What molecule am I?
Tetraethyl orthosilicate (TEOS) is an ester of orthosilicic acid, which exists in small amounts in nature wherever silica is in contact with water. The ester is also known by several other names, including ethyl silicate (which is somewhat ambiguous), silicon tetraethoxide, and tetraethoxysilane.
In a landmark paper published in 1928, A. W. Dearing and E. Emmet Reid* at Johns Hopkins University (Baltimore) reported improved syntheses of various alkyl orthosilicates. TEOS was obtained in 70% yield by slowly adding silicon tetrachloride (SiCl4) to cold anhydrous ethanol, followed by removing byproduct hydrogen chloride with a stream of dry air. The reaction system must be rigorously free of water because even though TEOS is only slightly soluble in water, it hydrolyzes to form silica and ethanol. The reaction is the basis of modern TEOS production.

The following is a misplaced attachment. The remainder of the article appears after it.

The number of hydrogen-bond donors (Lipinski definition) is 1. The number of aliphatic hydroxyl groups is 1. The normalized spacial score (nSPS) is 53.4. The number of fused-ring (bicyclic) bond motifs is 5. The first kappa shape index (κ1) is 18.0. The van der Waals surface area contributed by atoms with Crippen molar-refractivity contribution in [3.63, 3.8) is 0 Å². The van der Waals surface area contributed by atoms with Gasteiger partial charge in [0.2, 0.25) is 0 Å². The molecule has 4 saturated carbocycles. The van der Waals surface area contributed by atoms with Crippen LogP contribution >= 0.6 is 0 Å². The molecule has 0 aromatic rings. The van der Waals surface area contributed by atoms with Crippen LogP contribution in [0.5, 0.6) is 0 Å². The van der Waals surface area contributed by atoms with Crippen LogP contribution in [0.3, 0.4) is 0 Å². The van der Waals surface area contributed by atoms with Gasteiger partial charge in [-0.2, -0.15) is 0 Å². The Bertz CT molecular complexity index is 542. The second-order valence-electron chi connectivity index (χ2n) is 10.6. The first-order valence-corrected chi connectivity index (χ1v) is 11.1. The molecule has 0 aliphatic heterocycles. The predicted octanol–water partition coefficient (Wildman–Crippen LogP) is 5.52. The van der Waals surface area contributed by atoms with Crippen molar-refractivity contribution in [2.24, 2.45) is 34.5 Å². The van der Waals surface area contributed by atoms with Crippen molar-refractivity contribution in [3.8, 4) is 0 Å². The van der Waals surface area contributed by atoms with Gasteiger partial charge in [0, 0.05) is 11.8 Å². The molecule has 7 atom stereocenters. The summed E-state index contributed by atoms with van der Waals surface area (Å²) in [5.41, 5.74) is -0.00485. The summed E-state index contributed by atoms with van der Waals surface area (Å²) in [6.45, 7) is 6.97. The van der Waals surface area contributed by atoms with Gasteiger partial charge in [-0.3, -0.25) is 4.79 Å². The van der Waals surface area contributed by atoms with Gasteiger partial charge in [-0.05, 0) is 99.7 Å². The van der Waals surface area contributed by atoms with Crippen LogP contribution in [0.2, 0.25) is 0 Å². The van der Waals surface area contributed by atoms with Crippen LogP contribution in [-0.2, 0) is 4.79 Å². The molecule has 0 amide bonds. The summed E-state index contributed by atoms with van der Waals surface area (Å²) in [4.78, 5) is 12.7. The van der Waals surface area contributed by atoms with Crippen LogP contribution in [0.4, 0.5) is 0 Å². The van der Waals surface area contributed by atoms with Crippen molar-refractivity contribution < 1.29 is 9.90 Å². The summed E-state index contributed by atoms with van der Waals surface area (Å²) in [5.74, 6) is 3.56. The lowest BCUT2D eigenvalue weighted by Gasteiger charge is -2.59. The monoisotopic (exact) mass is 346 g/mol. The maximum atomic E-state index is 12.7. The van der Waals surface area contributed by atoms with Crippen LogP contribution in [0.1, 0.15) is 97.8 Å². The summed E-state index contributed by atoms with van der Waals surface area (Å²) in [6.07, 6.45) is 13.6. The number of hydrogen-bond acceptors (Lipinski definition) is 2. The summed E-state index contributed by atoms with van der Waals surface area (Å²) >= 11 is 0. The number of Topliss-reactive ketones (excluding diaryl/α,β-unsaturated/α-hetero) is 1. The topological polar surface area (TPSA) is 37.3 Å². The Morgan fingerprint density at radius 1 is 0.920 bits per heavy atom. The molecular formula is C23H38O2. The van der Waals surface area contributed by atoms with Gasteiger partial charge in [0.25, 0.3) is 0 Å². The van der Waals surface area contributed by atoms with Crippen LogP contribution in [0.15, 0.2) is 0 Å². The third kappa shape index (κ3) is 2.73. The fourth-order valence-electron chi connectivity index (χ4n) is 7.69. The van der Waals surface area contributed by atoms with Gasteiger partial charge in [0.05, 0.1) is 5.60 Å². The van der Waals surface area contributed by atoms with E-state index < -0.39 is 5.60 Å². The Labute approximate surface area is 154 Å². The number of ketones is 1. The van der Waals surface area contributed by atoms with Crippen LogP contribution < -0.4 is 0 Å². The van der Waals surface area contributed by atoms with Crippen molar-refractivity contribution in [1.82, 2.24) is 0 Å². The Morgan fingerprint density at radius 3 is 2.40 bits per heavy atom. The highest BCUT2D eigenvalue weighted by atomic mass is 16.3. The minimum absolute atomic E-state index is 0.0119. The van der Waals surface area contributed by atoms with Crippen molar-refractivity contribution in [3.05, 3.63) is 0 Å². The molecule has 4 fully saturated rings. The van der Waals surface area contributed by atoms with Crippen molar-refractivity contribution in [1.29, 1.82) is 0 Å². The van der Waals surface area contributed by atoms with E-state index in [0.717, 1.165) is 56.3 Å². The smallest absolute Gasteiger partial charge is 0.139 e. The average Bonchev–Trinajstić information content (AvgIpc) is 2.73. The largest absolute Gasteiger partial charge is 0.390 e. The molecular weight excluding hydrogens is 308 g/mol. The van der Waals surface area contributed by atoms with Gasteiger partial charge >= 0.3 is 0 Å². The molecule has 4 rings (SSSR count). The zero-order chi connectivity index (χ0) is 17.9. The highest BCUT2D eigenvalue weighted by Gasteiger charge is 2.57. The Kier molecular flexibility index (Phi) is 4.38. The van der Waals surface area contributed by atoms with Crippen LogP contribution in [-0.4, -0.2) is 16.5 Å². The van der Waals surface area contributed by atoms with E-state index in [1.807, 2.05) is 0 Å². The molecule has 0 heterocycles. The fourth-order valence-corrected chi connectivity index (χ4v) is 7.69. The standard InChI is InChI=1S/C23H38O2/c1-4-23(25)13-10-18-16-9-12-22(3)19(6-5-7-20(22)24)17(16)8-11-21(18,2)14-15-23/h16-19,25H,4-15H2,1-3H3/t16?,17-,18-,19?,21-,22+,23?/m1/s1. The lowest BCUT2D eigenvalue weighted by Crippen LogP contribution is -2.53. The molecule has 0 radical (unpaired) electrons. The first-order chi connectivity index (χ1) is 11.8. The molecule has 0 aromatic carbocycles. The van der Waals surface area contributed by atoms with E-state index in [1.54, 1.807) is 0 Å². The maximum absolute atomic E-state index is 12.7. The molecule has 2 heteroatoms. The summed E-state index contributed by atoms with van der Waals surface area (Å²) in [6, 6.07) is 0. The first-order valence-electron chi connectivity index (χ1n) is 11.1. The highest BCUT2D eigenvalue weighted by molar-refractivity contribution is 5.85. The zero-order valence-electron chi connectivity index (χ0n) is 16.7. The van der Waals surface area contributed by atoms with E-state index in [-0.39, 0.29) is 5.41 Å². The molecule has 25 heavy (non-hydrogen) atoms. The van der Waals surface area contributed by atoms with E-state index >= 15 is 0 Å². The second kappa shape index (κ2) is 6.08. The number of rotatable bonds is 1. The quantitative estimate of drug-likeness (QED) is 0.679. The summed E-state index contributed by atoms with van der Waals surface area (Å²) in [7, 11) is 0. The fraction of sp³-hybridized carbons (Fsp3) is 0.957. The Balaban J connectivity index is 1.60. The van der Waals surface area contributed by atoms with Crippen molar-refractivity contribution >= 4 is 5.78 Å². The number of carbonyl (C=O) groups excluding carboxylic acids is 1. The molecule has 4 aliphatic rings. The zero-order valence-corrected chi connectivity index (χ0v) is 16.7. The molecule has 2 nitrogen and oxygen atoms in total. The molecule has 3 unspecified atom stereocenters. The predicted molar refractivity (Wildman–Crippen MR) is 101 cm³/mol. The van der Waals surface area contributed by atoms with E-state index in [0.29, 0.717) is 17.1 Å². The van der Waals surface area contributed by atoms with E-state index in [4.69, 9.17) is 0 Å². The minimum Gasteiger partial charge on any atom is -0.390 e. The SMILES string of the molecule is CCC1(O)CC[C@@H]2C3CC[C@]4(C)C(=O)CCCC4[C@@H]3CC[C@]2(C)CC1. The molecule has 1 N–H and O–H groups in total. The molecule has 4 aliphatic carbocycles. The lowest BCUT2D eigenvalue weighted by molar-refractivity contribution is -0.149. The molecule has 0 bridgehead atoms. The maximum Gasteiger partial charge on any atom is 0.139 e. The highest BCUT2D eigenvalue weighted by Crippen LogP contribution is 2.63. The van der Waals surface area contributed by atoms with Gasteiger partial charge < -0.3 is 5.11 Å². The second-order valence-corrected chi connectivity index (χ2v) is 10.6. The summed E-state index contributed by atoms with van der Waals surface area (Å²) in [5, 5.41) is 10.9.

TEOS has multiple specialty uses, including stone hardening (which arrests the decay of structures and art objects), mortar and cement manufacture, and cross-linking silicone polymers. Its 2020 global market is valued at US$245 million for an estimated production of ≈120,000 t.
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